After an executive session that lasted only seven minutes, the University of Texas System Board of Regents today named U.S. Secretary of the Airforce Heather A. Wilson to succeed Diana Natalicio as president of UTEP.
Natalicio has served as president of The University of Texas at El Paso for 30 years and announced her retirement in May.
Under UT System rules, the Board of Regents must now wait at least 21 days before formally appointing Wilson as UTEP president.
Before Wilson’s appointment to head the Air Force in 2017, she was president of the South Dakota School of Mines & Technology in Rapid City.
Before that, she served in the U.S. Congress, representing New Mexico’s First District from 1998 to 2009 and previously served as secretary of the New Mexico Children, Youth and Families Department.
Wilson holds a doctorate and master’s degree in international relations from Oxford University in England and a bachelor’s degree from the U.S. Air Force Academy.
The vote to approve Wilson’s appointment was quick and unanimous, following comments by the regents.
“I was privileged to serve on the search committee,” said Regent Paul Foster, an El Paso businessman. “Sec. Wilson was a stellar candidate, and I have every confidence she will be a valuable asset to UTEP for years to come.”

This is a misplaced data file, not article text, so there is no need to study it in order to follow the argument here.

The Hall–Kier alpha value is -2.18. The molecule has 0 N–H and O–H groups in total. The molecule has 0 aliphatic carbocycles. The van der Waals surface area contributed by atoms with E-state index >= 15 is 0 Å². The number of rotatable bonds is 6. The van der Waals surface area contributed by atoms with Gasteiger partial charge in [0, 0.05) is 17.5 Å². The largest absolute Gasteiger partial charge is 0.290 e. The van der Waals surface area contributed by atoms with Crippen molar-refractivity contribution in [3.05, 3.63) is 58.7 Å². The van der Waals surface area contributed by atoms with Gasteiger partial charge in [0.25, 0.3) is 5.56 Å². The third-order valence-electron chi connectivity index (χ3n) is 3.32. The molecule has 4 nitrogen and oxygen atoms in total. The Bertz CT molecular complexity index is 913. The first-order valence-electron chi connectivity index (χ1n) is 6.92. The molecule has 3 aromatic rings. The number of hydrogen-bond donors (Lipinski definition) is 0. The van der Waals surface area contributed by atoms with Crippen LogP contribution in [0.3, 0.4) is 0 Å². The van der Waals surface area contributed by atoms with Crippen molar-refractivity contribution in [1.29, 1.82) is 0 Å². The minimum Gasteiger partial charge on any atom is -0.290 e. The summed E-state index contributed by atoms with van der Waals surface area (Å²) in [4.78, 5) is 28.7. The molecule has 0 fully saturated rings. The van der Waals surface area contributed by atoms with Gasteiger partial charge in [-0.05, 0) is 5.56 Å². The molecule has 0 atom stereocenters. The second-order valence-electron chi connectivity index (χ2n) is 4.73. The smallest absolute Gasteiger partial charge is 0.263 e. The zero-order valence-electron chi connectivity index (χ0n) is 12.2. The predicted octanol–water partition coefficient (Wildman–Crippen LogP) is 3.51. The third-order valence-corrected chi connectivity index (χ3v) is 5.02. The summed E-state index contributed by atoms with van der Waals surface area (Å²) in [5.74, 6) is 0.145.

Regents finished interviewing candidates on Feb. 27.
UTEP, one of El Paso’s major economic drivers and source of pride, has enjoyed a level of stability in the president’s office unprecedented in the UT System. Natalicio, who has been at the center of UTEP’s transformation into a major research institution, is the longest serving UT System president ever.
The process for filling vacancies in the UT System is outlined in the Regents Rules and Regulations and is a highly confidential process. The names of the other applicants have not been disclosed.
In an interview with El Paso Inc. in May, Regent Paul Foster described some of the characteristics he’d like to see in the next president, one of the most influential positions in the city.
“You want somebody that’s very aspirational. The one thing with Dr. Natalicio, she was a dreamer, and she always thought UTEP could do more than most other people thought it could,” he said. Because of that leadership and that quality that she had, they actually did overachieve in most people’s view.
“So you want an aspirational leader like that, somebody that can look way into the future and kind of visualize what we can do in this community and in this university.”
Email El Paso Inc. reporter David Crowder at email@example.com or call (915) 534-4422, ext. 122 and (915) 630-6622.